In Music Commentary

More of Kacey Musgraves and Club Keys; less of Will Smith blue genie.

The real winners and losers of the 2019 Grammys

On Sunday night, CBS hosted the Super Bowl of the music industry (but really, more like the Pro Bowl: a chance for celebs to hangout and flex while the points and awards don't matter). Childish Gambino and Kacey Musgraves were the night's biggest winners, scoring four trophies each – but everybody knows the real winners of the night aren't found in any envelope.

Who actually won Sunday night's show? Who actually lost? And who actually thought that Will Smith CGI genie look was a good idea?

Here are the real winners and losers from the 2019 Grammys.

Winner: Women

Who run the world? After The Recording Academy president Neil Portnow's exceptionally dumb comments about women needing to "step up" after only booking one female performer for last year's show, women owned the show – and the soon-to-be former president – Sunday night from start to finish.

Camilla Cabello opened the show with style and fun to burn, and Kacey Musgraves captured America's attention with both her solo performance and group tribute to Dolly Parton (surrounded by other female stars like Maren Morris, Katy Perry and Miley Cyrus). Janelle Monae scorched TV sets across America with her mini-concert – complete with the vagina pants from her "Pynk" video – and Michelle Obama accidentally shut down the show while trying to get it started with fellow triumphant women Lady Gaga, host Alicia Keys, Jennifer Lopez and Jada Pinkett Smith. And that's not even talking about the many deserving women who took the stage to receive awards. Basically, if you're talking about a moment from last night's show, it's thanks to a woman.

So yes, Neil, they stepped up. They stole these Grammys – and they don't plan on giving it back.

Loser: Lady Gaga

So, uh, Lady Gaga made some choices with her performance of "Shallow" last night, no? Rocking a sparkly leotard and overdramatic herky-jerky rockstar moves, either Early Stardom Lady Gaga showed up for the first time in years and decided to go nuts during the song like an overzealous karaoke singer, or she was waiting for an Aerosmith tribute to start that never did. We are very much a Let Gaga Be Weird household ... but maybe not with this stripped-down, vocals-first song. Jack Maine would be very sad – partly because he peed himself, but also because of this excessive performance.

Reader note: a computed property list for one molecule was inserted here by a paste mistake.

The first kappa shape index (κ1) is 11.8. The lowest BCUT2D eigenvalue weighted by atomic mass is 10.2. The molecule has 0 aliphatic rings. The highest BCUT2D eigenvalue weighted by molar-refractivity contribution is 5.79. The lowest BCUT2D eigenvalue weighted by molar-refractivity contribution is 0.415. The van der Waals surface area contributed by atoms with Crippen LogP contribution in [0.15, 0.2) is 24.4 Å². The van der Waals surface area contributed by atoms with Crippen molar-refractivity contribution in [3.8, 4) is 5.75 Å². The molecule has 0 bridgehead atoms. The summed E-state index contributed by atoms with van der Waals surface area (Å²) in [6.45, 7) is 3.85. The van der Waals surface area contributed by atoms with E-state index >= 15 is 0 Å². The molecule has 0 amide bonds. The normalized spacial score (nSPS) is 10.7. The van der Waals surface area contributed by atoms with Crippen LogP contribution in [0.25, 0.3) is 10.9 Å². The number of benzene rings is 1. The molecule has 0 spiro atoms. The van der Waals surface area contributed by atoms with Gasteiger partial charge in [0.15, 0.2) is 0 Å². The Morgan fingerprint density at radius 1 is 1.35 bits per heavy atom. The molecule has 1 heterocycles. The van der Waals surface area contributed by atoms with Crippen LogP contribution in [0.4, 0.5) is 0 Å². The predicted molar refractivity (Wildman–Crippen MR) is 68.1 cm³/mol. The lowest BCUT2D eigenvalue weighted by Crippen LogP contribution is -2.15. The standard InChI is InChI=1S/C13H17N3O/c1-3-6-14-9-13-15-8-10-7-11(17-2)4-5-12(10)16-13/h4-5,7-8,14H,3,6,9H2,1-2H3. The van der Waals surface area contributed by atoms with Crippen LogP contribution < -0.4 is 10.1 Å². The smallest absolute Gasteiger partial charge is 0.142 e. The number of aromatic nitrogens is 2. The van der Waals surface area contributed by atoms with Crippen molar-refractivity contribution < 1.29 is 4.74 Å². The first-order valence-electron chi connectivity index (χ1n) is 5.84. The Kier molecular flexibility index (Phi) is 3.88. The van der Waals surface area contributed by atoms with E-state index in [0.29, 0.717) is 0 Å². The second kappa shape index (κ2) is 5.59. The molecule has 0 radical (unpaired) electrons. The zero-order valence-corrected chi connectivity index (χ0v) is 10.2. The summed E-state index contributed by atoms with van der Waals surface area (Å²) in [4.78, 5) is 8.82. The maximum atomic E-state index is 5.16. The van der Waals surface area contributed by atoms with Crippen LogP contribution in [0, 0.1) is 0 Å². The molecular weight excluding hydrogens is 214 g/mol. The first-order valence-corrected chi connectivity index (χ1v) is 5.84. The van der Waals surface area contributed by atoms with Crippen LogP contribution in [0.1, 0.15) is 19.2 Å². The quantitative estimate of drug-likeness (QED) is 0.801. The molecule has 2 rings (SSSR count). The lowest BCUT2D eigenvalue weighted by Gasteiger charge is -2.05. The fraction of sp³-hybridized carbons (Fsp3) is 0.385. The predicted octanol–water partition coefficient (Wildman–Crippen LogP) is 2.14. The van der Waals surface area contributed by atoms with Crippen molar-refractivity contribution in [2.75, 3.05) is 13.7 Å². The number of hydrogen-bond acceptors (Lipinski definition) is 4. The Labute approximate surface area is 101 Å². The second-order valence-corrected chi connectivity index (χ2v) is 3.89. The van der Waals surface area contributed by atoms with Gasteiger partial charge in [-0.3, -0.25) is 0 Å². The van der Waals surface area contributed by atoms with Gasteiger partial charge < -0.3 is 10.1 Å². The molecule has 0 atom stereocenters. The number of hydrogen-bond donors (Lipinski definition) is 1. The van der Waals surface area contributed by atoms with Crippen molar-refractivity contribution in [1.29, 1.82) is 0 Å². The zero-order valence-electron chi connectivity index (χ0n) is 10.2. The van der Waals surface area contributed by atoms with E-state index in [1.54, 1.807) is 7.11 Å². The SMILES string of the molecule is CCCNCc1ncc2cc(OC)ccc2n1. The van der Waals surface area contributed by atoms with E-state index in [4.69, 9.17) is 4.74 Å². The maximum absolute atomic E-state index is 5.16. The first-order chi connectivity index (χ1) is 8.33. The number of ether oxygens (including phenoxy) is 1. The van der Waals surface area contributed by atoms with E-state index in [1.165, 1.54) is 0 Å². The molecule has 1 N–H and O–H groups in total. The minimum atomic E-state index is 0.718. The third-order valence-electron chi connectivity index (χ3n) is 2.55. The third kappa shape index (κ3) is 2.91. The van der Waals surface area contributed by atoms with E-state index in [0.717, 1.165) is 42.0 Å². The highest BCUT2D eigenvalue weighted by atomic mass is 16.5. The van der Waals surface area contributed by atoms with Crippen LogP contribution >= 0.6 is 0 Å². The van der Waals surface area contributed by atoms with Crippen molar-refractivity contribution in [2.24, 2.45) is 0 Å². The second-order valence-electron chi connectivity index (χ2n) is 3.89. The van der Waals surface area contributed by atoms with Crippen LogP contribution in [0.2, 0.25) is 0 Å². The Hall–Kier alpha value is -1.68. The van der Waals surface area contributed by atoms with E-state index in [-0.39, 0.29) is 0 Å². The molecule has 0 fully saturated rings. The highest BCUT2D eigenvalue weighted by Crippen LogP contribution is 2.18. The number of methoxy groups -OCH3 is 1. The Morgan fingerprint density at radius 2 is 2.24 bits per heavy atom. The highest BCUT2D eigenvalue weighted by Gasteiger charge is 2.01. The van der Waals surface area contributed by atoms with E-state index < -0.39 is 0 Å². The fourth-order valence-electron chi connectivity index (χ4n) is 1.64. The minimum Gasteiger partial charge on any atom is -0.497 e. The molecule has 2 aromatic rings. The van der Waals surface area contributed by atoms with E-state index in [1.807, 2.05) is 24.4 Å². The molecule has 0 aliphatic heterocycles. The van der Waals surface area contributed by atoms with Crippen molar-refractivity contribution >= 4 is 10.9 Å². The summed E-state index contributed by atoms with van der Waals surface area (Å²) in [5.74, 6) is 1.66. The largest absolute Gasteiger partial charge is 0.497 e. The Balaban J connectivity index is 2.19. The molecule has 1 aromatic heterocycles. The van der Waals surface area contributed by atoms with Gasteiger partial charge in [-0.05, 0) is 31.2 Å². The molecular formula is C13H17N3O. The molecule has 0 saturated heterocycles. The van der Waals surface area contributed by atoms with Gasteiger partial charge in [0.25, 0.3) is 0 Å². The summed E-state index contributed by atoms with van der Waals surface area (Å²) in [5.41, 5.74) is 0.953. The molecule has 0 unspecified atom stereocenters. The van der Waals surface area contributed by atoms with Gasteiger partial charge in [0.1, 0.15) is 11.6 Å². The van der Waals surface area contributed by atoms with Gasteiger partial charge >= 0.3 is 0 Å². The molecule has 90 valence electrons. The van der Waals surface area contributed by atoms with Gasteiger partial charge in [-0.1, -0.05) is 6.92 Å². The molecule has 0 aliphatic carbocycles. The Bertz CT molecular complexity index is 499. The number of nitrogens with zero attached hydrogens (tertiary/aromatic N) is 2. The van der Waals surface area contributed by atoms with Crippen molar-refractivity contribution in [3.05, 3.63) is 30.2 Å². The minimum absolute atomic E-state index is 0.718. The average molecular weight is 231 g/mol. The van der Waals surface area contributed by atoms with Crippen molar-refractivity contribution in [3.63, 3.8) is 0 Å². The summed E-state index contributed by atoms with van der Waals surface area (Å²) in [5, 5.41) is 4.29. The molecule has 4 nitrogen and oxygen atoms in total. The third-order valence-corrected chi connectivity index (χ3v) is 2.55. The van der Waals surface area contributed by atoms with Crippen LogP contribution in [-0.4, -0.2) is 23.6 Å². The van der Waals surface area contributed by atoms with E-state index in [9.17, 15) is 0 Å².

Speaking of excessive, can we also agree Lady Gaga breaking down with every award win is ... a bit much at this point? She won six Grammys before Sunday night, she's a beloved Super Bowl-headlining artist and she's been a regular award winner this season thanks to "A Star is Born" – the tear-soaked shock rings a little hollow.

But then again, I cry watching a really tasty episode of "The Best Thing I Ever Ate" on Cooking Channel, so who am I to judge.

Winner: Kacey Musgraves

Though you'd never know it thanks to country radio, Kacey Musgraves made her rise to country stardom complete Sunday night, winning Record of the Year for her critically-adored "Golden Hour" along with three other honors, tying her for the night's lead with Childish Gambino. Normally there's some grumbling about the night's big winners, but with Musgraves and Gambino, even music snobs and the cultural illuminati could walk away from Sunday night's ceremony pretty pleased.

As an added bonus, Musgraves was one of the few performers during the Dolly Parton tribute medley who understood the point of singing with other talent is to blend with it, not to blast everyone else out of the water. (Katy Perry and Miley Cyrus, what you doing?) There may have been other people on that stage for that star-studded tribute, but there really were just two: Parton and Musgraves, a potential passing of the baton – though judging by that show, Parton's not going anywhere soon.

Loser: The "Aladdin" trailer

A few months ago, Disney unveiled its first look at its "Aladdin" update, playing very coy about how Will Smith would look as the famed big, blue genie. And Sunday night, we found out why:

"Aladdin": In theaters on May 24 and in your worst nightmares right now!

Listen, House of Mouse, if you're going insist on going creatively bankrupt and exclusively eating your own tail with these live-action remakes (or "live-action" in the case of "Lion King"), can you at least make them not look so freaking eye-meltingly ugly? As Daily Dot writer Gavia Baker-Whitelaw put so well last night:

Now, if your first thought is "What did you expect Will Smith's CGenie to look like?", well, I didn't expect face-swapping Smith with mangled PS4 graphics of an unlicensed "Avatar" RPG. But most of all ... you know we don't HAVE to make another "Aladdin," right? And if we did, we don't HAVE to make it identical to the animated original? You could've redeveloped the character with a new, original vision. Or you could've just not remade "Aladdin." Disney, you got it right the first time!

But I suppose making a truly new "Aladdin" – or, and find a solid table or counter to brace yourself with, making an original movie – would've required thought and imagination and daring and creativity and literally the bare minimum of effort or care. And I guess that's simply too much to ask of the world's largest movie studio.

Oh, and because the people demand it:

Winner: Hip-hop